Born 14 October 1892 in Paddington, London, one of two children of John Cadwaladr Williams, a doctor, and Catherine (née Thomas) his wife. (The son adopted the hyphenated name of Cecil-Williams by deed-poll in 1935). The family came from Uwch Aled. He was educated first in London and, for a year or so, in the village school at Cerrigydrudion. Returning to London he attended the City of London School from where he went to Gonville and Caius College, Cambridge, where he read law and graduated M.A. and LL.B. He registered in the Inns of Court OTC in 1914 and the following year joined the Royal Welch Fusiliers, serving in France and achieving the rank of captain. He was wounded three times. In 1920 he became a solicitor and practised in London, first alone and then in partnership. He retired in 1960.
He rapidly became known in London-Welsh circles as a man of great energy, for his enthusiasm for all things Welsh and as a first-class organiser. In 1934 he was elected honorary secretary of the Honourable Society of Cymmrodorion, following Sir E. Vincent Evans. He held the post for nearly thirty years and made it his life work. Having a private income he was not wholly dependent on his practice as a solicitor, and consequently he was able to give much of his time to the Society and to other cultural and charitable activities. In all this he was eminently successful. He boosted the membership of the Society to nearly 2,000, many from overseas; and like his predecessor he attracted many of the most notable Welsh people of this period. In 1951, on its 250th anniversary, the Society was granted a Royal Charter. In the same year he was knighted and the University of Wales awarded him an honorary LL.D. Although he spent all his life in London, he retained the sweet accent of Uwch Aled and maintained a fluency in his mother tongue. He was acutely aware of the historical antecedents of the Cymmrodorion and of its status as a Society, and always strove to maintain the high ideal of its aims. In the words of Sir Thomas Parry-Williams , who was for a time President of the Society, Cecil-Williams maintained the office of secretary ‘fiercely and untiringly to promote the welfare and protect the inheritance of Wales and the Welsh’.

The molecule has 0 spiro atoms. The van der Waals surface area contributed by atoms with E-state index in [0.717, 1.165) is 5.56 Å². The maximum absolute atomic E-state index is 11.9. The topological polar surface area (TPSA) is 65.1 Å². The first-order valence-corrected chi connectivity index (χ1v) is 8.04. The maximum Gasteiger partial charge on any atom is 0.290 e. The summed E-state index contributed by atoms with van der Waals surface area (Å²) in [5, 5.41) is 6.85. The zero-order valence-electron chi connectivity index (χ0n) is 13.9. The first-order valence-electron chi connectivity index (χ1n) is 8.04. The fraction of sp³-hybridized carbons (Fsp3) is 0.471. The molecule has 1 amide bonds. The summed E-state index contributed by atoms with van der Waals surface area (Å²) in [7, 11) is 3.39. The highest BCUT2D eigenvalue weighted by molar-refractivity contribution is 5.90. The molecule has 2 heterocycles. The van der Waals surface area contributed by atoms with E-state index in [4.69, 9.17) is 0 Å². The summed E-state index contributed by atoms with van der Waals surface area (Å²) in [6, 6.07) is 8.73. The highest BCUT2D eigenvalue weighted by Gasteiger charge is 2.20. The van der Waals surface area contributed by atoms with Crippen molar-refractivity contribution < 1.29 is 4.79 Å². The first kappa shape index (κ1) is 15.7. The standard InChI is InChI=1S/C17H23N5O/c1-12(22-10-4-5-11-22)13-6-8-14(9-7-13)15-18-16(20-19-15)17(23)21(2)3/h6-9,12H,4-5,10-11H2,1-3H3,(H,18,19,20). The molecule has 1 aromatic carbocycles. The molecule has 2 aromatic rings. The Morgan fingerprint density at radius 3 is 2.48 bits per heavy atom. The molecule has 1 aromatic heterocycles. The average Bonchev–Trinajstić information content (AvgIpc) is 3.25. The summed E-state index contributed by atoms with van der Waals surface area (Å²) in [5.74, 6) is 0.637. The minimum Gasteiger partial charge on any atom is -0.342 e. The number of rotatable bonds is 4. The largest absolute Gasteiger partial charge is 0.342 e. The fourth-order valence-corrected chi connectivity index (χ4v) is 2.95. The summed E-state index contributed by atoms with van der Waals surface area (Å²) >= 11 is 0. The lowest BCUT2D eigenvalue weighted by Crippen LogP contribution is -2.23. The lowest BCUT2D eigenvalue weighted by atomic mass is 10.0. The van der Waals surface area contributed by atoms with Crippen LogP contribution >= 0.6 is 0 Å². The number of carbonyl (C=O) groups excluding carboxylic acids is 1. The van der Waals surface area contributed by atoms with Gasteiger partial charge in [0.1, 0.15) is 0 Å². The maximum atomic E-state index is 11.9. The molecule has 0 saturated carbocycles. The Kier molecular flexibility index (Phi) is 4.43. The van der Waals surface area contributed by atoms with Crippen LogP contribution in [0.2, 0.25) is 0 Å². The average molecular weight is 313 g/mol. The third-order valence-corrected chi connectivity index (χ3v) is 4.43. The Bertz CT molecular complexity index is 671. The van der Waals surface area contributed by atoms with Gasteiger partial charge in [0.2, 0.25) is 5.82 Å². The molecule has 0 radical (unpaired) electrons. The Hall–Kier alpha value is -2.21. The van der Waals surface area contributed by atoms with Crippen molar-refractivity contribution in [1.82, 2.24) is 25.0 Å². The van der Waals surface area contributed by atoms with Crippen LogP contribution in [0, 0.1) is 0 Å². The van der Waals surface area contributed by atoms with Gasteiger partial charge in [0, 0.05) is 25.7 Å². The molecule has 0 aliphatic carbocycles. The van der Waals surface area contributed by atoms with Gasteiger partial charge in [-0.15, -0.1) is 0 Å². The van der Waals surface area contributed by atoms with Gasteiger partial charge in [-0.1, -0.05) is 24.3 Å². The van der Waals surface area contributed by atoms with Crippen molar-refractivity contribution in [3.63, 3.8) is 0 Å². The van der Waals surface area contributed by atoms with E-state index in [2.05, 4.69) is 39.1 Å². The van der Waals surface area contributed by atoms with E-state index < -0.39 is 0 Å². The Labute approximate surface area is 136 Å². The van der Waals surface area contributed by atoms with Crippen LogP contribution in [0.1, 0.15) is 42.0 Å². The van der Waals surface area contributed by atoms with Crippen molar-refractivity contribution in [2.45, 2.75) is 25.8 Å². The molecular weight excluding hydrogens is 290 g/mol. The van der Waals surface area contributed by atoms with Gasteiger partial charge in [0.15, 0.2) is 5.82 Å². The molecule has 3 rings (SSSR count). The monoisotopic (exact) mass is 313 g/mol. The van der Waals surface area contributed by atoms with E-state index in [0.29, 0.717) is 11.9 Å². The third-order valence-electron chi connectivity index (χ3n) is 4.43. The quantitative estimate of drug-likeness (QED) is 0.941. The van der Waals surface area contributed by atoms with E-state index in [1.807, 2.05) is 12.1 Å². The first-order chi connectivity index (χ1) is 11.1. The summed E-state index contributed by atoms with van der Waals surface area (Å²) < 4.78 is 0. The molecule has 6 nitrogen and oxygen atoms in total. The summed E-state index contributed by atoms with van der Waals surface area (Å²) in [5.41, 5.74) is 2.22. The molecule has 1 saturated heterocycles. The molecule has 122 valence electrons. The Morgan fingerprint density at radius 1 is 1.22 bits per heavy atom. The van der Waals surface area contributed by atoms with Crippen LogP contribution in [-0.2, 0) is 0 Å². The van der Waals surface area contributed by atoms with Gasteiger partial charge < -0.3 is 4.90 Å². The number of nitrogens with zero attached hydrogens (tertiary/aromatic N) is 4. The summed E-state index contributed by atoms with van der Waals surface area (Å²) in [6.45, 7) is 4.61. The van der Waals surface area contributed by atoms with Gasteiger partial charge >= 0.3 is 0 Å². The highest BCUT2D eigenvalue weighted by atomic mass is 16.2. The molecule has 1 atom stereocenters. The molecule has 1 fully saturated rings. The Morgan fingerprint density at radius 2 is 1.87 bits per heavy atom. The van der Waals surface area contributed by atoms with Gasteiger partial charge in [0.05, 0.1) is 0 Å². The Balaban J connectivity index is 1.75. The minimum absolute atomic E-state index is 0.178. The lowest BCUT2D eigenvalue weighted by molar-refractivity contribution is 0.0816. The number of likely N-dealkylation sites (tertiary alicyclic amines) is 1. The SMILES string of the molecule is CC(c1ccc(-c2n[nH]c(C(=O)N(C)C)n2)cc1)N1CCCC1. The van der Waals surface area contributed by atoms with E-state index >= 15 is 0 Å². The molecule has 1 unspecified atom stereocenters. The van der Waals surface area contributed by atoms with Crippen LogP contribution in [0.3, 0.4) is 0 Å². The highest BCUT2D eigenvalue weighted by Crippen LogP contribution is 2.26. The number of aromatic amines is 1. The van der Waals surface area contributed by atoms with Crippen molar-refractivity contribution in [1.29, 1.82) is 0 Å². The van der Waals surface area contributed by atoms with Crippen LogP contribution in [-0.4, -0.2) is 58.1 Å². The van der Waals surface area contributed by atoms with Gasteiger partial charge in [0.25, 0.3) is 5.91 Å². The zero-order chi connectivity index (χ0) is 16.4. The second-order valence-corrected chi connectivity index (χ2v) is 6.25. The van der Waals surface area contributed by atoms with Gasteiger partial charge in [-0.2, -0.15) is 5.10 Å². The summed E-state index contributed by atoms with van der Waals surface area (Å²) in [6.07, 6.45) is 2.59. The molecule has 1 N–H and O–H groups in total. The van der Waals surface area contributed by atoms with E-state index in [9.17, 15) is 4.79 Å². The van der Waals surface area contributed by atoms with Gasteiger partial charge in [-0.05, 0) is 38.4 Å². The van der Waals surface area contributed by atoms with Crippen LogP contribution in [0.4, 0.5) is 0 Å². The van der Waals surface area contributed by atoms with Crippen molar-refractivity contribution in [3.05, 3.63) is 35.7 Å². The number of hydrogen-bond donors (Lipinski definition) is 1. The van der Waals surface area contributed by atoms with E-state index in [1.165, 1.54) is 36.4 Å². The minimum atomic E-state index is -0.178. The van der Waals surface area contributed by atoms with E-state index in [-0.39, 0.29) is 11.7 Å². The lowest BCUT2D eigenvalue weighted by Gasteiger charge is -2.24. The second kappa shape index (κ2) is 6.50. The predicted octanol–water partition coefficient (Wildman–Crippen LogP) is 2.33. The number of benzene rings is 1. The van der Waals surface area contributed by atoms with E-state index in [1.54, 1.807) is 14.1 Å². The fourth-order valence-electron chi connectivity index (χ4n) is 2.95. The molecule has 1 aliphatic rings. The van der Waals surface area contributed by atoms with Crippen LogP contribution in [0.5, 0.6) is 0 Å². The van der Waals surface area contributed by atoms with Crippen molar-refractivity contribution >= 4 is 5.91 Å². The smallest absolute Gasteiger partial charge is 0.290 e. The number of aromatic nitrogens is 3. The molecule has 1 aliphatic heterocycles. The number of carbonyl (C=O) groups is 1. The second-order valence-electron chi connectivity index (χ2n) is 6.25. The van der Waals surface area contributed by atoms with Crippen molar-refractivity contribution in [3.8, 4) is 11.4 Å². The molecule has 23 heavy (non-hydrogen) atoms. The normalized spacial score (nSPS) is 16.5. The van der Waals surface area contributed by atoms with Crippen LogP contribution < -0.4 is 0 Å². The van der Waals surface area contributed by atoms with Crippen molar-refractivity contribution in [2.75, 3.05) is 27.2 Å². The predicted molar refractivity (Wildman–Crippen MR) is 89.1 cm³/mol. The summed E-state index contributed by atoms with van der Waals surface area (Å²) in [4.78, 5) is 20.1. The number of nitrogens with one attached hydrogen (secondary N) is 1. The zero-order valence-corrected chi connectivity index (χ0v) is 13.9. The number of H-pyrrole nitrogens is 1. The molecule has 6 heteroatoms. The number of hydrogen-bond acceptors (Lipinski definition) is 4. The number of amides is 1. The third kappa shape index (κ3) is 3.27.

Although Professor R.T. Jenkins, together with Sir John Edward Lloyd and Sir William Llewelyn Davies, deserve the praise for the form and content of the DWB, it is doubtful whether it would have been published without the efforts of Cecil-Williams. He never accepted that the project was too ambitious and too costly. With the help of his fellow officers he succeeded in raising the necessary money from county councils and organisations such as the Pilgrim Trust; and this guaranteed the publication in 1953 of the volume now acknowledged as one of the most important to appear in Wales in the twentieth century. He insisted on planning the first ten-year supplement in order to establish a precedent for publishing a continuing series.
He took a leading part in many cultural and charitable movements. He was a member of the Courts of the University of Wales, the National Library (and its Council) and the National Museum. He was a trustee of the Royal Welch Fusiliers Museum in Caernarfon castle, a member of the committee to celebrate the 350th anniversary of the founding of Virginia, and of the Goodwill Mission to the United States in 1957. He was president of the Southern Olympian Amateur Football League, 1951-59, and in 1959 was elected president of the Amateur Football Alliance. He was awarded the Hopkins Medal in New York in 1957, and in 1962 the Honourable Society awarded him its highest honour, the Cymmrodorion Medal. He was an honorary member of the Gorsedd of Bards under the name Seisyllt.
He married Olive Mary, only daughter of alderman Aneurin O. Evans of Denbigh, in 1935, and they had one son. Sir John died in London, 30 November 1964 and the funeral service was in Golder's Green Crematorium, 5 December
Published date: 2001
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